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What should I do if my information was compromised in the Equifax data breach?

Learn more about the multiple steps you can take to protect yourself from financial fraud.

Place a credit freeze on your files

A credit freeze, also called a security freeze, prevents a credit reporting agency from releasing your credit report to others, without affecting your credit score. A credit freeze is perhaps the most effective way of stopping identity thieves from opening new accounts in your name. Placing a credit freeze with each of the three major agencies, Equifax, Transunion, and Experian, offers the most protection. Each freeze remains until you lift or remove it. Under Federal law and Massachusetts law you cannot be charged to place, lift, or remove a credit freeze.

A credit freeze also stops businesses from checking your credit, so you may need to temporarily lift your credit freeze before:

  • Applying for any type of loan, mortgage, or credit card
  • Applying for insurance
  • Switching or starting a new utility service or phone line, including a cell phone
  • Applying for a job
  • Applying to rent an apartment

Learn how to place a credit freeze.

Check your credit report

All U.S. consumers can now get six free Equifax credit reports per year through 2026 by visiting the Equifax website or by calling 1-866-349-5191. That’s in addition to the one free Equifax report (plus your Experian and TransUnion reports) you can get at AnnualCreditReport.com. Beware of other websites that use the offer of a “free” credit report to sign you up for paid services.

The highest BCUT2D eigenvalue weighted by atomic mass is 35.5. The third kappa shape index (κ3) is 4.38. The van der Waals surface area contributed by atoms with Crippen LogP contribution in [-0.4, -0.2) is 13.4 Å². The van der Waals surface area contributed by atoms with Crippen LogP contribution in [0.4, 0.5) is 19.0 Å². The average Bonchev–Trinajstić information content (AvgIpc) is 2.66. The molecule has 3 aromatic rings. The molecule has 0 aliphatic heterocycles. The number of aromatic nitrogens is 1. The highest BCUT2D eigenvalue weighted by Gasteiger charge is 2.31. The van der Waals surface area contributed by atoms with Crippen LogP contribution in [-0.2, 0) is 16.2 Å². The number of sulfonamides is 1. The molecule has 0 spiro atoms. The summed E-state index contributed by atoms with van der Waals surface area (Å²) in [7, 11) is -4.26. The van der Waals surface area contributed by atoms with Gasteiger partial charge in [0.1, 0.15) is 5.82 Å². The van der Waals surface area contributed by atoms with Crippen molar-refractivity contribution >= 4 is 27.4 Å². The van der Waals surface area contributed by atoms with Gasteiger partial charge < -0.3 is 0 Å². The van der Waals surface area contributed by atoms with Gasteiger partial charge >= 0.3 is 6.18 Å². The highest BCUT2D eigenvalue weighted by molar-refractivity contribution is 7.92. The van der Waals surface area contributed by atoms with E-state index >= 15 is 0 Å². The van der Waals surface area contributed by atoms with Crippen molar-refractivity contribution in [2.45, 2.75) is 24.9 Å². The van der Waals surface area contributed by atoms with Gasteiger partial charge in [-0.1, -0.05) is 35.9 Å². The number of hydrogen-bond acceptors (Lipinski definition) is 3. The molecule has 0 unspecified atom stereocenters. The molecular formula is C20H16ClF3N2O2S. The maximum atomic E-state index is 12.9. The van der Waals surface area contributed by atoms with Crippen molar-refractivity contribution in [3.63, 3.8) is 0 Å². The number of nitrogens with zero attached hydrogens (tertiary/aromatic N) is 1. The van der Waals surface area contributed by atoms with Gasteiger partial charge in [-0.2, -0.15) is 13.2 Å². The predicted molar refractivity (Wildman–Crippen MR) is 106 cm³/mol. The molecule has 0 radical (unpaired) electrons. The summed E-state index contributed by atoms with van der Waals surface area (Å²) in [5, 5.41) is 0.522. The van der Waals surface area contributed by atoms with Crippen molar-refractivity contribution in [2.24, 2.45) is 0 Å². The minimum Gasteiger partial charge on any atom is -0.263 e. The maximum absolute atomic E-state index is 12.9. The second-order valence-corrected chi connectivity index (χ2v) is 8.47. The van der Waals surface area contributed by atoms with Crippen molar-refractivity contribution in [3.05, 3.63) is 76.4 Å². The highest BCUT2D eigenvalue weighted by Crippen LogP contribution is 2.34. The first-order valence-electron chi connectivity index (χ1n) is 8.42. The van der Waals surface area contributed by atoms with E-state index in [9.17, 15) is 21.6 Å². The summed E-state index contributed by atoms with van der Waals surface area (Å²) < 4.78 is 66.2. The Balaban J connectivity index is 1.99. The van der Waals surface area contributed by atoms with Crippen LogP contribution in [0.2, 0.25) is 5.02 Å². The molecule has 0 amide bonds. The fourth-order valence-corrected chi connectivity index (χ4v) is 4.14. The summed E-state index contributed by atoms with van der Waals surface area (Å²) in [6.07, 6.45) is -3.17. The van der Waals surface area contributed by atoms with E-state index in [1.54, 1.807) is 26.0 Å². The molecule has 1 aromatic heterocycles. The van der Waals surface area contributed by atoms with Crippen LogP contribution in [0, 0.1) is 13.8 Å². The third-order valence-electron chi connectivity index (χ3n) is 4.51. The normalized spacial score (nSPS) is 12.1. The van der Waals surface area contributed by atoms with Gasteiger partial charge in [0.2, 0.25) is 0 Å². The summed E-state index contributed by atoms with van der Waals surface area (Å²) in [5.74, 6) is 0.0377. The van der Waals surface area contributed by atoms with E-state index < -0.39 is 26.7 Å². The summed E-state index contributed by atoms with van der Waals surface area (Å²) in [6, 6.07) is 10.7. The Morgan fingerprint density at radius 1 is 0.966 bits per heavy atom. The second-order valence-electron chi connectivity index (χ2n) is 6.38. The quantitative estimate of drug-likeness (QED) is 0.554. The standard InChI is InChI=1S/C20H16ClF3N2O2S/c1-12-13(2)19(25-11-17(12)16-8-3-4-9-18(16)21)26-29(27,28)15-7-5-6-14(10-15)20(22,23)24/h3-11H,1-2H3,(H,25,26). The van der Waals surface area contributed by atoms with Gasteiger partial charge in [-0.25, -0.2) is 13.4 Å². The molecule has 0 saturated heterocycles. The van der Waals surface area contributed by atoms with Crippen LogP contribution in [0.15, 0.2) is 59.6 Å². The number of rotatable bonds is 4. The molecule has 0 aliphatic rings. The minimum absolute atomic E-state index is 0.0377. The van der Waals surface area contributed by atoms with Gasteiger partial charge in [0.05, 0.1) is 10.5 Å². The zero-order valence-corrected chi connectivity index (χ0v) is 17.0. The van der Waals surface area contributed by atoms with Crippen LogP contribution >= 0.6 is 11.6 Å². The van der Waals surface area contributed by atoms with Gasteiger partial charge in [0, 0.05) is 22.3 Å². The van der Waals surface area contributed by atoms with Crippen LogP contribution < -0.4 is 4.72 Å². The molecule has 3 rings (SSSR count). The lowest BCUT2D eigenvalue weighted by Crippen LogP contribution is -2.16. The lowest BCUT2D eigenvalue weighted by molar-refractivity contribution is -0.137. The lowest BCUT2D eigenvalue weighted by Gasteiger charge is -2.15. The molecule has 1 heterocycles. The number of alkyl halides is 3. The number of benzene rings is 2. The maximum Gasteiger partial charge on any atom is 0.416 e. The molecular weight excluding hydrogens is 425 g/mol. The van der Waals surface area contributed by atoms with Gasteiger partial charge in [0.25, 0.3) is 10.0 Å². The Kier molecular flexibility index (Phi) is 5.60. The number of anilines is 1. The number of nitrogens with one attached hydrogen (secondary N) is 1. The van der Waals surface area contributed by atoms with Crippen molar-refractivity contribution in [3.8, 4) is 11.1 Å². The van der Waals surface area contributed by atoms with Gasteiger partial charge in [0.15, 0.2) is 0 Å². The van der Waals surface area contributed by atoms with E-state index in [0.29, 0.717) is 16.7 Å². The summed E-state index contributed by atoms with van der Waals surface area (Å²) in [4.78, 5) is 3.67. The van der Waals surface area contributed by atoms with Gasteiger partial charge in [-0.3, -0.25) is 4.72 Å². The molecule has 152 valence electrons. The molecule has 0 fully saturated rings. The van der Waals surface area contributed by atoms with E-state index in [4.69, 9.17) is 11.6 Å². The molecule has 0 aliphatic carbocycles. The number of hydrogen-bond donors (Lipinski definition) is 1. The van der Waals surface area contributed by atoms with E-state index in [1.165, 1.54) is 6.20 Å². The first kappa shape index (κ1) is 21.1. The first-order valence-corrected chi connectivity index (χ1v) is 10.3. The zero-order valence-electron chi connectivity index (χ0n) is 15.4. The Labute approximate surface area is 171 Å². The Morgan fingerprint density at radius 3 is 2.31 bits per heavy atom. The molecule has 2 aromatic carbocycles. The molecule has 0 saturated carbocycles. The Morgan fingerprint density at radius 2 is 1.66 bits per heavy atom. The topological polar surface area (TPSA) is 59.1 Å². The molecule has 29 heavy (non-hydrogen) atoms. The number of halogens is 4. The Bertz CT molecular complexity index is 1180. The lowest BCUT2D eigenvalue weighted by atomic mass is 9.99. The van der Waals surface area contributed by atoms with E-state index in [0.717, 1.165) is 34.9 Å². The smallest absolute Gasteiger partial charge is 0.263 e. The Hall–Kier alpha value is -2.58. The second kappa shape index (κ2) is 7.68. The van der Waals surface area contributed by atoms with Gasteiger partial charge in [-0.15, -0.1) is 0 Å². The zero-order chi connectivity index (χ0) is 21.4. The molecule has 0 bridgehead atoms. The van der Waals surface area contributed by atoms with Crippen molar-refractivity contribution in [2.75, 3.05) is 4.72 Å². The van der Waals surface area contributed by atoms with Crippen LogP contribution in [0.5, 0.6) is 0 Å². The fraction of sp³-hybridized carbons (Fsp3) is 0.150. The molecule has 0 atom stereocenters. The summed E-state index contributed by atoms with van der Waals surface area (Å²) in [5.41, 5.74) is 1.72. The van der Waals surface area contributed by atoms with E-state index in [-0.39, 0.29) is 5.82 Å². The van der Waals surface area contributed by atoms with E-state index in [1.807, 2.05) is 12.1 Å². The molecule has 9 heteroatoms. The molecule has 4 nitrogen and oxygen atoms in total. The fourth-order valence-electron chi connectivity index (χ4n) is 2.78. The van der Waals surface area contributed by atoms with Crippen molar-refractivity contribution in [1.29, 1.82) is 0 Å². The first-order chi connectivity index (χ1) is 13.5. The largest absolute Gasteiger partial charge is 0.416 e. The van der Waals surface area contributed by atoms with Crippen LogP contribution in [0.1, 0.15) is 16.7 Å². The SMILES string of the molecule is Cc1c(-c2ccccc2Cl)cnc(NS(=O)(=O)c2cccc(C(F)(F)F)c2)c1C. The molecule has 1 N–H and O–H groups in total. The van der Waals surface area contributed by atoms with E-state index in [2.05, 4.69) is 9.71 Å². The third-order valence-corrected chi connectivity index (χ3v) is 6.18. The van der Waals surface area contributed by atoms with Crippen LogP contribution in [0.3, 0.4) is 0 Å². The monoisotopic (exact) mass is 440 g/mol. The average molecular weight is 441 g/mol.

Guard yourself against identity theft

If you see any activity on your existing financial accounts, new loans, or credit cards that you don't recognize, you may be the victim of identity theft. You should deal with identity theft as soon as possible. You can visit IdentityTheft.gov for a step-by-step guide of how to protect yourself.

File your taxes early

Tax identity theft happens when someone uses your social security number to get a tax refund or a job. You should respond right away to any letters from the IRS. You should also not believe anyone who calls you saying that they are the IRS and you will be arrested for unpaid taxes, even if they have part or all of your social security number, or that you need to pay your taxes using a gift card or prepaid debit card.

File a claim for benefits

On July 22, 2019, the Federal Trade Commission, the Consumer Financial Protection Bureau, other states, and private class action attorneys announced a settlement with Equifax. Even though the Attorney General's Lawsuit against Equifax continues, you may still be eligible for benefits under the settlement. Find out more information here. 

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